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J Dent Educ. 2019 May 13. pii: JDE.019.091. doi: 10.21815/JDE.019.091. [Epub ahead of print]

Effectiveness of and Dental Student Satisfaction with Three Teaching Methods for Behavior Guidance Techniques in Pediatric Dentistry.

Author information

1
Chad M. Slaven, DDS, was a Class of 2018 Pediatric Dental Resident, Department of Pediatric Dentistry and Community Oral Health, College of Dentistry, University of Tennessee Health Science Center at the time of this study; Martha H. Wells, DMD, MS, is Director of Graduate Pediatric Dentistry and Associate Professor, Department of Pediatric Dentistry and Community Oral Health, College of Dentistry, University of Tennessee Health Science Center; Edward J. DeSchepper, MAEd, DDS, MSD, is Associate Dean for Academic Affairs and Professor, Department of General Practice, College of Dentistry, University of Tennessee Health Science Center; Larry Dormois, DDS, MS, is Chair of Pediatric Dentistry and Associate Professor, Department of Pediatric Dentistry and Community Oral Health, College of Dentistry, University of Tennessee Health Science Center; Craig V. Vinall, DDS, MS, is Director of Predoctoral Pediatric Dentistry and Assistant Professor, Department of Pediatric Dentistry and Community Oral Health, College of Dentistry, University of Tennessee Health Science Center; and Kristen Douglas, DMD, MS, is in private practice in Gulfport, MS.
2
Chad M. Slaven, DDS, was a Class of 2018 Pediatric Dental Resident, Department of Pediatric Dentistry and Community Oral Health, College of Dentistry, University of Tennessee Health Science Center at the time of this study; Martha H. Wells, DMD, MS, is Director of Graduate Pediatric Dentistry and Associate Professor, Department of Pediatric Dentistry and Community Oral Health, College of Dentistry, University of Tennessee Health Science Center; Edward J. DeSchepper, MAEd, DDS, MSD, is Associate Dean for Academic Affairs and Professor, Department of General Practice, College of Dentistry, University of Tennessee Health Science Center; Larry Dormois, DDS, MS, is Chair of Pediatric Dentistry and Associate Professor, Department of Pediatric Dentistry and Community Oral Health, College of Dentistry, University of Tennessee Health Science Center; Craig V. Vinall, DDS, MS, is Director of Predoctoral Pediatric Dentistry and Assistant Professor, Department of Pediatric Dentistry and Community Oral Health, College of Dentistry, University of Tennessee Health Science Center; and Kristen Douglas, DMD, MS, is in private practice in Gulfport, MS. mwells18@uthsc.edu.

Abstract

The aim of this study was to compare the effect of different types of instructional styles-traditional lecture with and without video examples and contemporary format that simulated a flipped classroom-on dental students' learning of behavior guidance techniques (BGTs) in pediatric dentistry. The study also sought to determine if students had an improved comfort level with BGTs with these instructional methods, if videos improved learning and comfort with BGTs, and if there were differences in outcomes by gender. All 96 second-year dental students at one U.S. dental school were recruited to participate in the study in 2017. Students were randomly divided into three groups: contemporary instruction (CI), traditional instruction with video (TIV), and traditional instruction with no video (TI). CI students watched a 20-minute mini-lecture and were divided into discussion groups led by calibrated faculty members. TIV students received 50 minutes of traditional lecture with video examples. TI students received a traditional lecture with no video examples. All groups completed a questionnaire prior to and on completion of the course. The questionnaire assessed students' learning and perceptions of the learning experience. All students participated in the course and the assessments, for a 100% response rate. The students' post-course scores improved for all teaching methods (TI>CI>TIV) with no significant differences among them. CI students rated comfort with BGTs and usefulness of videos higher than the other groups, but the difference was not statistically significant. Students rated their satisfaction with and usefulness of the course high for all groups (>3 on a four-point scale). Learning style and comfort treating children were not statistically significant by gender. Overall, the students reported high satisfaction with all the teaching methods. Although the differences were not statistically significant, discussion groups were ranked highest in satisfaction and usefulness.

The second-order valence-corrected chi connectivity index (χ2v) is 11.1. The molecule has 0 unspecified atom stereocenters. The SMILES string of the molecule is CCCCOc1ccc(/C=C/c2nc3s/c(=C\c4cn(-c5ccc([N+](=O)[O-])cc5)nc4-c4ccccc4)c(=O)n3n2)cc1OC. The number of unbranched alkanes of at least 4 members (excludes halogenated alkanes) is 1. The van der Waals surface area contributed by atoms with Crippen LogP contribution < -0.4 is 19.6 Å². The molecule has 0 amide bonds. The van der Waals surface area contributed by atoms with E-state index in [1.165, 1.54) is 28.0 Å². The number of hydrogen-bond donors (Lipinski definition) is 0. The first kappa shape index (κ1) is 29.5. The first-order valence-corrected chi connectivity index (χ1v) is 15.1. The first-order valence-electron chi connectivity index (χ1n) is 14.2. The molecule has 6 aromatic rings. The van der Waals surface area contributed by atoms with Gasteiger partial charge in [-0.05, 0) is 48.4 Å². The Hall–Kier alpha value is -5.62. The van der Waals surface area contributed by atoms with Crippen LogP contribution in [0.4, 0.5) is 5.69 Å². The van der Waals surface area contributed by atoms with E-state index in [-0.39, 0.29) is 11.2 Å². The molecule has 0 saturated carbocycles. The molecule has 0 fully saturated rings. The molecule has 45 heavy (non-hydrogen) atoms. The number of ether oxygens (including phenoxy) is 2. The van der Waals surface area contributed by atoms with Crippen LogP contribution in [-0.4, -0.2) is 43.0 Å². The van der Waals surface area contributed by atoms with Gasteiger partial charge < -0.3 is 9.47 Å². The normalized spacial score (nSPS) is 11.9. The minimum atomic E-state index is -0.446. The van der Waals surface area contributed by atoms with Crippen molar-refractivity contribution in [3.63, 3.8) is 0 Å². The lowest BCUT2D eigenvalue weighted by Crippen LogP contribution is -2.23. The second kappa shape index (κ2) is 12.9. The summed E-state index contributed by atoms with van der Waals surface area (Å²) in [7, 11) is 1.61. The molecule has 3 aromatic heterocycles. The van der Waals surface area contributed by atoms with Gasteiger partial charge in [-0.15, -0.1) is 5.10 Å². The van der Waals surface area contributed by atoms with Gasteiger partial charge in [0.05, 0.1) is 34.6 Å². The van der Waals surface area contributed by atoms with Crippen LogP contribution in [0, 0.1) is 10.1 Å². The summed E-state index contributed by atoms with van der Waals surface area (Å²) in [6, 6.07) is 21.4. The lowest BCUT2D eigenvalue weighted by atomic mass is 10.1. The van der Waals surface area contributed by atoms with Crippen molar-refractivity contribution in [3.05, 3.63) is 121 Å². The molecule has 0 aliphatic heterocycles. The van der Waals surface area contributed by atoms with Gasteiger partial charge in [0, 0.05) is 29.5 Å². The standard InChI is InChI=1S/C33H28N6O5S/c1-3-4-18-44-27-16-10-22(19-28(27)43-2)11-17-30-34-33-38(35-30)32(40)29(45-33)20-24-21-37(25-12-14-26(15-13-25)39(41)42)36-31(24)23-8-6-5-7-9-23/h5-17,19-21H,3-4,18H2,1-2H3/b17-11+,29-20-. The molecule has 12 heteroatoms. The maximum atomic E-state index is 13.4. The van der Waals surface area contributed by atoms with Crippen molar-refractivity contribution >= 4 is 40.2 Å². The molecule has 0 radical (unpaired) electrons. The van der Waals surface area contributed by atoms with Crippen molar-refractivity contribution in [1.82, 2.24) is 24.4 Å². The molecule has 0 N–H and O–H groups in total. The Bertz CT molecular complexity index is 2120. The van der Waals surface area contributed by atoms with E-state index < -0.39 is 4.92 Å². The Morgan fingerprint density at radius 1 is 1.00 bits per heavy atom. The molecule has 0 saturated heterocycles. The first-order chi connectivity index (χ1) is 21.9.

KEYWORDS:

behavior guidance techniques; dental education; educational methodology; educational technology; pediatric dentistry; teaching effectiveness

PMID:
31085686
DOI:
10.21815/JDE.019.091

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